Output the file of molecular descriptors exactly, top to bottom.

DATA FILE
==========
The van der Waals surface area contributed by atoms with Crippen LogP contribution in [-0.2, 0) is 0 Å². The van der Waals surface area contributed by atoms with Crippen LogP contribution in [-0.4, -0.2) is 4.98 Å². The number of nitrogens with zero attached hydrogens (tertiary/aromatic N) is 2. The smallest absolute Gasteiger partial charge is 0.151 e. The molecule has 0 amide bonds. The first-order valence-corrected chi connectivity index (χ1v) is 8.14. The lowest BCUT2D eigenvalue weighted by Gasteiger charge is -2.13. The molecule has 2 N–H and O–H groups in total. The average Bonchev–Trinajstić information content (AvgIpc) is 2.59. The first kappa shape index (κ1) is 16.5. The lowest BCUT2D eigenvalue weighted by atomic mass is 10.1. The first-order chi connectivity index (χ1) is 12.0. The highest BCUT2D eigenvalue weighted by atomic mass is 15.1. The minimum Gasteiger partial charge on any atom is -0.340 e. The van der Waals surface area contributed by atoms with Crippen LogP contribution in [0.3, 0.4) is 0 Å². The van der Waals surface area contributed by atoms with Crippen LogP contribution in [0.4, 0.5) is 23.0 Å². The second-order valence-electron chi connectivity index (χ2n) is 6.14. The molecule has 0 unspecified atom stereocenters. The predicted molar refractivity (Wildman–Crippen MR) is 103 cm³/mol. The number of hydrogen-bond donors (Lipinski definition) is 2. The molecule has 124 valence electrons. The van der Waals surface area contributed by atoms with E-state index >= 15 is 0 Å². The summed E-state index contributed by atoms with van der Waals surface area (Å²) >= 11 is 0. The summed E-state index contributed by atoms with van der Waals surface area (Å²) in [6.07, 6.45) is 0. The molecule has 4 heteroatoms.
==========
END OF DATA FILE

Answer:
The van der Waals surface area contributed by atoms with Crippen LogP contribution in [-0.2, 0) is 0 Å². The van der Waals surface area contributed by atoms with Crippen LogP contribution in [-0.4, -0.2) is 4.98 Å². The number of nitrogens with zero attached hydrogens (tertiary/aromatic N) is 2. The smallest absolute Gasteiger partial charge is 0.151 e. The molecule has 0 amide bonds. The first-order valence-corrected chi connectivity index (χ1v) is 8.14. The lowest BCUT2D eigenvalue weighted by Gasteiger charge is -2.13. The molecule has 2 N–H and O–H groups in total. The average Bonchev–Trinajstić information content (AvgIpc) is 2.59. The first kappa shape index (κ1) is 16.5. The lowest BCUT2D eigenvalue weighted by atomic mass is 10.1. The first-order chi connectivity index (χ1) is 12.0. The highest BCUT2D eigenvalue weighted by atomic mass is 15.1. The minimum Gasteiger partial charge on any atom is -0.340 e. The van der Waals surface area contributed by atoms with Crippen LogP contribution in [0.3, 0.4) is 0 Å². The van der Waals surface area contributed by atoms with Crippen LogP contribution in [0.4, 0.5) is 23.0 Å². The second-order valence-electron chi connectivity index (χ2n) is 6.14. The molecule has 0 unspecified atom stereocenters. The predicted molar refractivity (Wildman–Crippen MR) is 103 cm³/mol. The number of hydrogen-bond donors (Lipinski definition) is 2. The molecule has 124 valence electrons. The van der Waals surface area contributed by atoms with E-state index >= 15 is 0 Å². The summed E-state index contributed by atoms with van der Waals surface area (Å²) >= 11 is 0. The summed E-state index contributed by atoms with van der Waals surface area (Å²) in [6.07, 6.45) is 0. The molecule has 4 heteroatoms.